Start at the End Book Summary - Start at the End Book explained in key points
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Start at the End summary

Matt Wallaert

How to Build Products That Create Change

4.3 (164 ratings)
26 mins

Brief summary

Start at the End by Matt Wallaert is a guide on how to build products by starting with the desired outcome and working backwards. It provides practical advice on how to use behavioral science to create effective solutions that meet customer needs.

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    Start at the End
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    To begin the Intervention Design Process, you need to identify and validate a potential insight. 

    The process of assessing how we can modify our potential consumers’ behavior is called the Intervention Design Process, or IDP. It begins with a special type of observation called a potential insight. When you have one of these insights, you’re perceiving a gap between the world as it is (the real world) and the world as you want it to be (the ideal world). 

    To make this somewhat abstract definition more concrete, let’s dig into an example. Back in 2012, when the author was helping Microsoft develop the search engine Bing, he and his team had a potential insight: it seemed like children weren’t using search engines at school anywhere near as much as one might expect. 

    At first glance, children, schools and search engines should have been a perfect combination. After all, children are brimming with questions, schools are supposed to foster their curiosity and search engines can help them answer nearly any question they might have. In an ideal world (at least from Bing’s perspective), they would be conducting numerous online searches per day (preferably on Bing, of course). But the team suspected a gap between the real world and the ideal world; something was driving a wedge between the two. 

    Now, the keyword here is “suspected.” At this point, no one at Microsoft had any empirical evidence to support the notion in question; it was just a hunch. That’s why it was a potential insight; it hadn’t yet been confirmed as an actual insight. 

    For all anyone at Microsoft knew at the time, their hunch could have been wrong, and the gap they were perceiving could have been a figment of their imagination. In that case, it would have been a waste of time, money and energy for the company to throw resources at solving a problem that didn’t exist. That’s true of any potential insight, so it’s crucial to test your insight.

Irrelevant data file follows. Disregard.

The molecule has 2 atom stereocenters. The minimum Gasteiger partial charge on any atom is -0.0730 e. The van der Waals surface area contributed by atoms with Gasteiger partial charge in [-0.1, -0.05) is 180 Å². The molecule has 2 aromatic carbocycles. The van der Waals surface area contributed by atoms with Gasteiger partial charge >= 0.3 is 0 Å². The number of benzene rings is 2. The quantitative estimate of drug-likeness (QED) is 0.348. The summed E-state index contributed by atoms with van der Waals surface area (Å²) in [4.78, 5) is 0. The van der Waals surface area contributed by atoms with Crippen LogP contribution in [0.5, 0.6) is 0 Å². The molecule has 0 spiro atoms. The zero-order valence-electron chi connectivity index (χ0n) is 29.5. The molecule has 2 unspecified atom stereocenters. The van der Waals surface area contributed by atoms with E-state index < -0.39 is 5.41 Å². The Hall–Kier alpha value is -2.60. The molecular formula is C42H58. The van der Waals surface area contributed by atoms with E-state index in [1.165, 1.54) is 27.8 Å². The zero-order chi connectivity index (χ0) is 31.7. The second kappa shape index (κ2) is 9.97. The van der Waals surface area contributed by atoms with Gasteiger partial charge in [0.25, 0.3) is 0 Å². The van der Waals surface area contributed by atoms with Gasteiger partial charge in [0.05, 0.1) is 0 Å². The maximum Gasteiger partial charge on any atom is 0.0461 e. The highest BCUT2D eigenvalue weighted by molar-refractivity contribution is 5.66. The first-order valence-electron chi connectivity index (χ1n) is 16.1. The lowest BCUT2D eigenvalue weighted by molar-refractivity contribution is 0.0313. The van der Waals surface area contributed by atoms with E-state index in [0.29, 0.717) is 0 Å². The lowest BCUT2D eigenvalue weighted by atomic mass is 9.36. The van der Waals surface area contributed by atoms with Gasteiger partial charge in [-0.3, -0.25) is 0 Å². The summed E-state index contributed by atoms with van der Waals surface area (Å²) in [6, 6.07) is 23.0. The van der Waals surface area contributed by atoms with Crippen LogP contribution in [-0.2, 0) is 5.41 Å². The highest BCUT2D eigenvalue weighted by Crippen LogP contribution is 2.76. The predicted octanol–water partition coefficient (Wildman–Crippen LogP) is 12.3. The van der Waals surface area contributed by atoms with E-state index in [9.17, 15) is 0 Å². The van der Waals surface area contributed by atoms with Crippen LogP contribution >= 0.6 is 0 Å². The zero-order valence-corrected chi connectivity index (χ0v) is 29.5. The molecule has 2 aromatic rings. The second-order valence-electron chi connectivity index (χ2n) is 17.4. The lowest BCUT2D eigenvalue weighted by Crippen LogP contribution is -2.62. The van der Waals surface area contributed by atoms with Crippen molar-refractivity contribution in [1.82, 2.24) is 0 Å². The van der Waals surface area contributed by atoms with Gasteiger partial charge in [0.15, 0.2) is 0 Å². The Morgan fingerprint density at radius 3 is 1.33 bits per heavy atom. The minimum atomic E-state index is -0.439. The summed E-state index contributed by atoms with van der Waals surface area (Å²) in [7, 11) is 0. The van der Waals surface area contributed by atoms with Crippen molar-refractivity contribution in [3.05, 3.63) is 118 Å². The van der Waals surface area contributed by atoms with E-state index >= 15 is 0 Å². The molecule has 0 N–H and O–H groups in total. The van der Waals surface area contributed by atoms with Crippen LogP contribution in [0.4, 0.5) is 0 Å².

To do that, you need to seek out quantitative or qualitative validation of your insight. For the author and his team, that meant collecting data about children’s internet usage at school – an example of quantitative validation. It also meant going to schools and watching kids’ computer usage in person – an example of qualitative validation. 

    It turned out their hunch was correct: on average, each student was conducting less than one search per day. The gap between the ideal world and the real world was proven to exist; their insight was validated.

    If the same can be said of your insight, you can now proceed to the next step of the IDP. 

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    What is Start at the End about?

    Start at the End (2019) provides a highly practical, step-by-step approach to designing products and services that make an impact on the world. Drawing on behavioral science, the process begins with a simple question: How do we want our potential consumers to act? It then works backward to figure out how to make that vision a reality. 

    Start at the End Review

    Start at the End (2021) by Matt Wallaert is a thought-provoking book that challenges conventional thinking and provides a fresh perspective on achieving goals. Here are three reasons why this book is worth reading:

    • With its practical strategies and actionable advice, the book empowers readers to take the necessary steps to reach their desired outcomes.
    • By combining psychological insights with real-life examples, the book offers a unique approach to problem-solving and decision-making.
    • Through its engaging storytelling and relatable anecdotes, the book captures the reader's attention while imparting valuable lessons.

    Who should read Start at the End?

    • Start-up employees looking for a way to shake up their industry’s playing field 
    • Leaders of established companies looking for their next big idea 
    • Entrepreneurs interested in applying behavioral science to their pursuit of business

    About the Author

    Matt Wallaert is a behavioral scientist and entrepreneur. As the chief behavioral scientist at Microsoft and the Clover Health insurance company, he has developed his unique approach to designing products and services through hands-on, real-life experience in multiple fields of business. Start at the End (2019) is his first book. 

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    Start at the End FAQs 

    What is the main message of Start at the End?

    The main message of Start at the End is to focus on the desired outcome to make better decisions and achieve success.

    How long does it take to read Start at the End?

    The reading time for Start at the End varies, but it typically takes several hours. The Blinkist summary can be read in just 15 minutes.

    Is Start at the End a good book? Is it worth reading?

    Start at the End is worth reading for its practical insights and actionable advice. It offers a fresh perspective on decision-making and achieving goals.

    Who is the author of Start at the End?

    The author of Start at the End is Matt Wallaert.

    What to read after Start at the End?

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